Kansas State is an interesting matchup for Kansas in that in some ways the Wildcats are exactly the type of team Kansas would love to play all the time, but in a lot of ways they represent a difficult matchup for the Jayhawks.
We’ll start with the easier matchup to peg: the defense. Simply put, the Wildcats aren’t very good defensively. They rank 6th in the league, allowing 1.09 points per possession in conference play. Like Kansas (in some ways) their defensive number would be even worse except for some 3-point luck, with opponents shooting just 31.6 from deep against K-State.
The Wildcats also rank dead last in 2-point percentage allowed, 9th in defensive rebounding, and 8th in sending teams to the line. They do rank 2nd in the league at forcing turnovers, but don’t force them to the extent they can win a game just via turnovers.
Offensively, Kansas State has been excellent so far in Big 12 play. They score almost 1.14 points per trip, good for 2nd in the league, and lead the league in both 2 and 3 point shooting. They also lead the league in getting to the free throw line.
The good news for the Jayhawks is K-State ranks last in the Big 12 in offensive rebounding, so when they do miss the Jayhawks should be able to limit them to just 1 shot. K-State did decently well on the glass in the first meeting, and the Jayhawks have been awful on the defensive glass all year, but they’ve been better with Udoka Azubuike in, so if he can stay on the floor they should be able to limit second chance attempts.
Players to Watch
Dean Wade, 6-10 junior forward
Wade is having a first team All-Big 12 caliber season, shooting 61 percent on twos and 45 percent from three, while being a decent defensive rebounder. He’s not a great defender overall, but has made huge strides from his first two years. He’s taking over 40 percent of his field goal attempts from the mid range, which is crazy high, but he’s shooting over 50 percent on those shots, which is also crazy high.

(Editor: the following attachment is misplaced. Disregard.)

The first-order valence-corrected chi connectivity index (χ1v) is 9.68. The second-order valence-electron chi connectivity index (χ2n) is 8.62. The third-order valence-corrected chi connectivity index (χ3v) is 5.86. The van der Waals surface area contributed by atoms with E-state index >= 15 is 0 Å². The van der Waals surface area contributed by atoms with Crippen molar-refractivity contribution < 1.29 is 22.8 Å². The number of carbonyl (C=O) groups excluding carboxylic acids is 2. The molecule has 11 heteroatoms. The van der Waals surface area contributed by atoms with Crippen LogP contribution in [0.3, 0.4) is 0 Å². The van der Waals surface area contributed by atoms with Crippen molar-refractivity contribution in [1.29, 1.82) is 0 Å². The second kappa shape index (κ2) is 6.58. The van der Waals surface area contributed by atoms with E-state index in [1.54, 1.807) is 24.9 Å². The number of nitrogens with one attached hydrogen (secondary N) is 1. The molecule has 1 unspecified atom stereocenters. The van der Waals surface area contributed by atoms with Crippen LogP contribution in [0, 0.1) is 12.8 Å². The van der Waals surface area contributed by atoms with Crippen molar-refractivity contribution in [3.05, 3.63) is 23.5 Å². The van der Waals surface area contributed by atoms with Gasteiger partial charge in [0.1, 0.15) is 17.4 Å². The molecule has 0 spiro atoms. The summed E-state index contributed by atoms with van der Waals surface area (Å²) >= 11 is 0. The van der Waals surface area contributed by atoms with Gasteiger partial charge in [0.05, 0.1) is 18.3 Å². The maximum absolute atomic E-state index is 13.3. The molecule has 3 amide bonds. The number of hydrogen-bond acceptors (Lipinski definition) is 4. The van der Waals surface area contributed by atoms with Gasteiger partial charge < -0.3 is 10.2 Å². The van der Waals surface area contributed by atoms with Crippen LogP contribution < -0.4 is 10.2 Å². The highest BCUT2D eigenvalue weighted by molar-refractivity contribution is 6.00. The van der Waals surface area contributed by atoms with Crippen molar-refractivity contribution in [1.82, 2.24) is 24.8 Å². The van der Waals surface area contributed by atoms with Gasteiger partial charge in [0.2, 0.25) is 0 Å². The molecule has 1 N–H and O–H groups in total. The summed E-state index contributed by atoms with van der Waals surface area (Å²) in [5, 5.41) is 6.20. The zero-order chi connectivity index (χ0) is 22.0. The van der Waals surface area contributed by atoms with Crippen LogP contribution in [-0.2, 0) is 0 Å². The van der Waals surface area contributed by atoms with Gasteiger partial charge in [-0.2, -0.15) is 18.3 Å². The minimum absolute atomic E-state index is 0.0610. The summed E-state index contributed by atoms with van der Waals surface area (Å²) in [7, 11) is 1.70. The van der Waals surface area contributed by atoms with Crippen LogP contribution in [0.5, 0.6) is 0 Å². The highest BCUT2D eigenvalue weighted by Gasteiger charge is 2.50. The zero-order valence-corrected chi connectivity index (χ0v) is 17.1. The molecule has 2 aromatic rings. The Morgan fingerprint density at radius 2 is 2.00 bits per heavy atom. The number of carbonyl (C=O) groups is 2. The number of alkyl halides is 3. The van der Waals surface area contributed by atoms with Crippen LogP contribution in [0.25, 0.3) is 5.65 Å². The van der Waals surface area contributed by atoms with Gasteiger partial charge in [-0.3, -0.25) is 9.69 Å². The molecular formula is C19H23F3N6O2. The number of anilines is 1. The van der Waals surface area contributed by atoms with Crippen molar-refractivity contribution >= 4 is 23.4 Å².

Barry Brown, 6-3 junior guard
Brown is also putting in a first team All-Big 12 caliber season, shooting 53 percent from two and posting the 2nd highest steal rate in Big 12 play. He isn’t a very good outside shooter, but he’s been very good at attacking the rim so far this season.
Cartier Diarra, 6-4 sophomore guard
Diarra exploded in Lawrence, with a career high 18 points, and he leads the Big 12 in 3-point shooting at 60 percent (although on just 20 attempts). He’s 4 of his last 11 threes, but he’s been very good inside the arc since the first meeting. You can turn him over, as he has 10 turnovers in the 4 games since the first matchup.
Keys to the Game
- Midrange jumpers - K-State takes almost an equal amount of shots at the rim and from the mid range, which bodes well for the Jayhawks as long as Wade doesn’t take too many of them.
- Turnovers - K-State will need to force a ton of them to keep the Jayhawks from putting up points. As I often say, the Jayhawks commit some of the dumbest turnovers you’ll ever see, but they don’t commit a ton of them.
- Fouls - K-State excels at drawing fouls. Kansas is about middle of the pack in terms of both drawing them and committing them. However, they need to keep Azubuike on the floor. If they can, they’ll win.
This could go a lot of different ways. Kansas State could struggle from the mid range. Udoka Azubuike could get into early foul trouble. Svi could struggle defending Dean Wade. Devonte Graham could feel the effects of three straight 40-minute games. Cartier Diarra could go nuts again. Lagerald Vick could take advantage of the athletic advantage he will have over whoever is guarding him.
However you slice it, I think the game will come down to the final two minutes. When that’s the case, I default to picking Bill Self. I’ll take the Jayhawks 77-75.